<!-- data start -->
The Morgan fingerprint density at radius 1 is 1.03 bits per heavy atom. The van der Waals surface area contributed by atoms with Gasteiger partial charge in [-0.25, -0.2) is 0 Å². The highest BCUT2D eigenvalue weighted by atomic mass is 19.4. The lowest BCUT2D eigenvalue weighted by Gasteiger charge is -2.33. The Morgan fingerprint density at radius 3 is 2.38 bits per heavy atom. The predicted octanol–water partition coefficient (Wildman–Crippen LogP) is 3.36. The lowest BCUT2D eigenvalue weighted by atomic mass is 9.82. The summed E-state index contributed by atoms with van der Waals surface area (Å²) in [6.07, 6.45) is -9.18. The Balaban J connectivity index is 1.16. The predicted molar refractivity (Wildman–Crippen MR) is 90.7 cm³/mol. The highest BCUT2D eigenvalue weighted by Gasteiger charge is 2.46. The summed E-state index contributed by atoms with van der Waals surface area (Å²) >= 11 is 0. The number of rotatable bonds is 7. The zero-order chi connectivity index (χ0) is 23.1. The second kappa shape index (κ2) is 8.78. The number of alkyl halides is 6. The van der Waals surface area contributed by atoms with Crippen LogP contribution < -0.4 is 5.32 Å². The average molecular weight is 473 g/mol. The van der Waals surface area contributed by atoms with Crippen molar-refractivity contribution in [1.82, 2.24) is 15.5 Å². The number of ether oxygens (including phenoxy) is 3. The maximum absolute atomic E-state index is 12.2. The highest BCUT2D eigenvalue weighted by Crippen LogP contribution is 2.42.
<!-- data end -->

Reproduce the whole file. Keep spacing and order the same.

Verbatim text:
The Morgan fingerprint density at radius 1 is 1.03 bits per heavy atom. The van der Waals surface area contributed by atoms with Gasteiger partial charge in [-0.25, -0.2) is 0 Å². The highest BCUT2D eigenvalue weighted by atomic mass is 19.4. The lowest BCUT2D eigenvalue weighted by Gasteiger charge is -2.33. The Morgan fingerprint density at radius 3 is 2.38 bits per heavy atom. The predicted octanol–water partition coefficient (Wildman–Crippen LogP) is 3.36. The lowest BCUT2D eigenvalue weighted by atomic mass is 9.82. The summed E-state index contributed by atoms with van der Waals surface area (Å²) in [6.07, 6.45) is -9.18. The Balaban J connectivity index is 1.16. The predicted molar refractivity (Wildman–Crippen MR) is 90.7 cm³/mol. The highest BCUT2D eigenvalue weighted by Gasteiger charge is 2.46. The summed E-state index contributed by atoms with van der Waals surface area (Å²) >= 11 is 0. The number of rotatable bonds is 7. The zero-order chi connectivity index (χ0) is 23.1. The second kappa shape index (κ2) is 8.78. The number of alkyl halides is 6. The van der Waals surface area contributed by atoms with Crippen LogP contribution < -0.4 is 5.32 Å². The average molecular weight is 473 g/mol. The van der Waals surface area contributed by atoms with Crippen molar-refractivity contribution in [1.82, 2.24) is 15.5 Å². The number of ether oxygens (including phenoxy) is 3. The maximum absolute atomic E-state index is 12.2. The highest BCUT2D eigenvalue weighted by Crippen LogP contribution is 2.42.